Internet Privacy: Some Distinctions Between Internet-Specific and Internet-Enhanced Privacy Concerns


Herman T. Tavani

ETHICOMP Journal Vol 1 Issue 2


A number of recent studies and surveys have examined the impact of the Internet for personal privacy. In many of these studies, authors suggest that a host of contemporary privacy issues are directly attributable to the Internet. However, it is unclear in most of these studies exactly which privacy concerns currently associated with the Internet are unique, or in any way special, to the Internet itself. The purpose of this paper is to consider some important distinctions that can be drawn within the set of privacy issues that are now frequently attributed to the Internet.

It is argued that although most privacy concerns currently associated with the Internet are issues that were essentially introduced by earlier information and communications technologies, at least two instances of Internet-related privacy concerns have resulted from the use of certain technologies or facilities that did not exist prior to the Internet era — viz., privacy issues involving “cookies” and privacy issues involving search engines. Privacy concerns raised by these two technologies are labeled “Internet specific” and are contrasted with those labeled “Internet enhanced.” It is also argued that many of the privacy concerns in the latter category, which may have been introduced in the pre-Internet era, are now exacerbated by certain activities on the Internet. For example, privacy issues resulting from the merging and matching of computerized records across databases, the mining or extracting of data from within one or more computer databases, and the use of data-gathering tools such as forms technologies and server log files to monitor and record the activities of online users — all of which are examples of privacy concerns that were introduced by computing and networking technologies that predate the Internet — are instances of privacy issues that are now exacerbated by the Internet.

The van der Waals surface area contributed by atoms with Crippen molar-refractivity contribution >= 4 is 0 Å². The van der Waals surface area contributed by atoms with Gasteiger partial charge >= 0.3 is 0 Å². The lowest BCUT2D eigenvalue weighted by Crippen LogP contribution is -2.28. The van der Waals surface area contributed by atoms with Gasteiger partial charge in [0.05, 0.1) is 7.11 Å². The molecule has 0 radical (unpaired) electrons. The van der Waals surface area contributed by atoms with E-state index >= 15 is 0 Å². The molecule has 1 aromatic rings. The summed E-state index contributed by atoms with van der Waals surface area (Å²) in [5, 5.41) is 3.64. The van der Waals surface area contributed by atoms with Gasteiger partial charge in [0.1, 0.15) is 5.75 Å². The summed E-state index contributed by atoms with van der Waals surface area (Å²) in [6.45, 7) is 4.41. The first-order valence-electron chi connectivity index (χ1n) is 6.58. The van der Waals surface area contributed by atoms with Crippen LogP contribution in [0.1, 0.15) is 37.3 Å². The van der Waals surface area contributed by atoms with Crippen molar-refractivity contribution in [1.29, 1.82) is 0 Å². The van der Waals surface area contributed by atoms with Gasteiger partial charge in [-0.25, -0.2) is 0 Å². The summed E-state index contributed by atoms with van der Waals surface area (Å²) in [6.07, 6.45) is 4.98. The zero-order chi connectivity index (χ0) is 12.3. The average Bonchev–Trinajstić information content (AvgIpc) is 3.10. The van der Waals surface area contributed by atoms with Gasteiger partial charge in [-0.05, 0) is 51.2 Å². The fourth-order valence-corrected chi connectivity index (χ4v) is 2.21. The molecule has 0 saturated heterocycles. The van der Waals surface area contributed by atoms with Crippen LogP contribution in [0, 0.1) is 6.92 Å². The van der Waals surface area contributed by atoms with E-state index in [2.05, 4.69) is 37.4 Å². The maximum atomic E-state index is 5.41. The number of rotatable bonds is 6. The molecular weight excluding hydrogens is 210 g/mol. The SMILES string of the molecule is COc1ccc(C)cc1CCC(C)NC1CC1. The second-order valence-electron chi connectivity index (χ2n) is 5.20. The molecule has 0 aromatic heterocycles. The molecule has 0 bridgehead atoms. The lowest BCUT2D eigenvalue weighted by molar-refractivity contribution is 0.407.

In this paper, we also consider the question whether a separate category of privacy, called “Internet privacy,” is needed or whether privacy concerns currently associated with the Internet can be adequately understood in terms of existing categories such as those of information privacy and communications privacy. In answering this question, we shall see that whereas the distinction between Internet-enhanced and Internet-specific privacy concerns is useful in helping us to understand better the impact that the Internet itself has had for personal privacy, a separate category of Internet privacy is not warranted since the majority of privacy concerns currently associated with the Internet are not qualitatively different from earlier privacy concerns that were introduced by pre-Internet, computing and networking technologies.